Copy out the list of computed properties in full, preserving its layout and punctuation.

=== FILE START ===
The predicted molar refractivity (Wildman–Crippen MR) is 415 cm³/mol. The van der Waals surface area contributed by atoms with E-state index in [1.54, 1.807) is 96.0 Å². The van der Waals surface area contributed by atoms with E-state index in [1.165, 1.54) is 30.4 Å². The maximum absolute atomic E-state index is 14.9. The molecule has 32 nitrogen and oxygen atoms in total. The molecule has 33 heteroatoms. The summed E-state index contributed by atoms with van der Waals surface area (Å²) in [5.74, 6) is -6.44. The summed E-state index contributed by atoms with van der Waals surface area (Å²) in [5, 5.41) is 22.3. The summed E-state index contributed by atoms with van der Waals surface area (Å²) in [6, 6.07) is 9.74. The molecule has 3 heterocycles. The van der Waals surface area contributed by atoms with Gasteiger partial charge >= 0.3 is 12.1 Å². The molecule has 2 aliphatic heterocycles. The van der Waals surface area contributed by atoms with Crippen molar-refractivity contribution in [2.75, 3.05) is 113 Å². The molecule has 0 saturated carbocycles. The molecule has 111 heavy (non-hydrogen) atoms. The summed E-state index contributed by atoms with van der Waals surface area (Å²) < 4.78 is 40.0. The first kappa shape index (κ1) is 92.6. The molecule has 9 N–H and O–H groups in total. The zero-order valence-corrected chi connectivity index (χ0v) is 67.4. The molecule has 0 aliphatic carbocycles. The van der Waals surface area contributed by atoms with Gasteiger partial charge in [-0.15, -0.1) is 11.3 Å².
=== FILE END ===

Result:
The predicted molar refractivity (Wildman–Crippen MR) is 415 cm³/mol. The van der Waals surface area contributed by atoms with E-state index in [1.54, 1.807) is 96.0 Å². The van der Waals surface area contributed by atoms with E-state index in [1.165, 1.54) is 30.4 Å². The maximum absolute atomic E-state index is 14.9. The molecule has 32 nitrogen and oxygen atoms in total. The molecule has 33 heteroatoms. The summed E-state index contributed by atoms with van der Waals surface area (Å²) in [5.74, 6) is -6.44. The summed E-state index contributed by atoms with van der Waals surface area (Å²) in [5, 5.41) is 22.3. The summed E-state index contributed by atoms with van der Waals surface area (Å²) in [6, 6.07) is 9.74. The molecule has 3 heterocycles. The van der Waals surface area contributed by atoms with Gasteiger partial charge >= 0.3 is 12.1 Å². The molecule has 2 aliphatic heterocycles. The van der Waals surface area contributed by atoms with Crippen molar-refractivity contribution in [2.75, 3.05) is 113 Å². The molecule has 0 saturated carbocycles. The molecule has 111 heavy (non-hydrogen) atoms. The summed E-state index contributed by atoms with van der Waals surface area (Å²) < 4.78 is 40.0. The first kappa shape index (κ1) is 92.6. The molecule has 9 N–H and O–H groups in total. The zero-order valence-corrected chi connectivity index (χ0v) is 67.4. The molecule has 0 aliphatic carbocycles. The van der Waals surface area contributed by atoms with Gasteiger partial charge in [-0.15, -0.1) is 11.3 Å².